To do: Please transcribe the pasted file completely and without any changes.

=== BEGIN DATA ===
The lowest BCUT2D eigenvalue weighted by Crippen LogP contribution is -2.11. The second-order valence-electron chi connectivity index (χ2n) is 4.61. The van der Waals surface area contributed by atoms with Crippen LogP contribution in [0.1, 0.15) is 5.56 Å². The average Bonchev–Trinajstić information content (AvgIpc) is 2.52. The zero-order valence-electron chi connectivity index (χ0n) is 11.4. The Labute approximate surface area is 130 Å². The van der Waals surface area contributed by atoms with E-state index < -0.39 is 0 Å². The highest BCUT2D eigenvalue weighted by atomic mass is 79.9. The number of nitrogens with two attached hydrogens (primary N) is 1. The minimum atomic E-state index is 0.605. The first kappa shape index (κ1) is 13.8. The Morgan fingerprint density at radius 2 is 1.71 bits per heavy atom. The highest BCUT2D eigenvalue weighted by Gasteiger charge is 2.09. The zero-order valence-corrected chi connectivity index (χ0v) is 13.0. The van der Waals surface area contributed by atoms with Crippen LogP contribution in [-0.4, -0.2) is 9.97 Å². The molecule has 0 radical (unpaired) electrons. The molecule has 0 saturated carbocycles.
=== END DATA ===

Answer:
The lowest BCUT2D eigenvalue weighted by Crippen LogP contribution is -2.11. The second-order valence-electron chi connectivity index (χ2n) is 4.61. The van der Waals surface area contributed by atoms with Crippen LogP contribution in [0.1, 0.15) is 5.56 Å². The average Bonchev–Trinajstić information content (AvgIpc) is 2.52. The zero-order valence-electron chi connectivity index (χ0n) is 11.4. The Labute approximate surface area is 130 Å². The van der Waals surface area contributed by atoms with E-state index < -0.39 is 0 Å². The highest BCUT2D eigenvalue weighted by atomic mass is 79.9. The number of nitrogens with two attached hydrogens (primary N) is 1. The minimum atomic E-state index is 0.605. The first kappa shape index (κ1) is 13.8. The Morgan fingerprint density at radius 2 is 1.71 bits per heavy atom. The highest BCUT2D eigenvalue weighted by Gasteiger charge is 2.09. The zero-order valence-corrected chi connectivity index (χ0v) is 13.0. The van der Waals surface area contributed by atoms with Crippen LogP contribution in [-0.4, -0.2) is 9.97 Å². The molecule has 0 radical (unpaired) electrons. The molecule has 0 saturated carbocycles.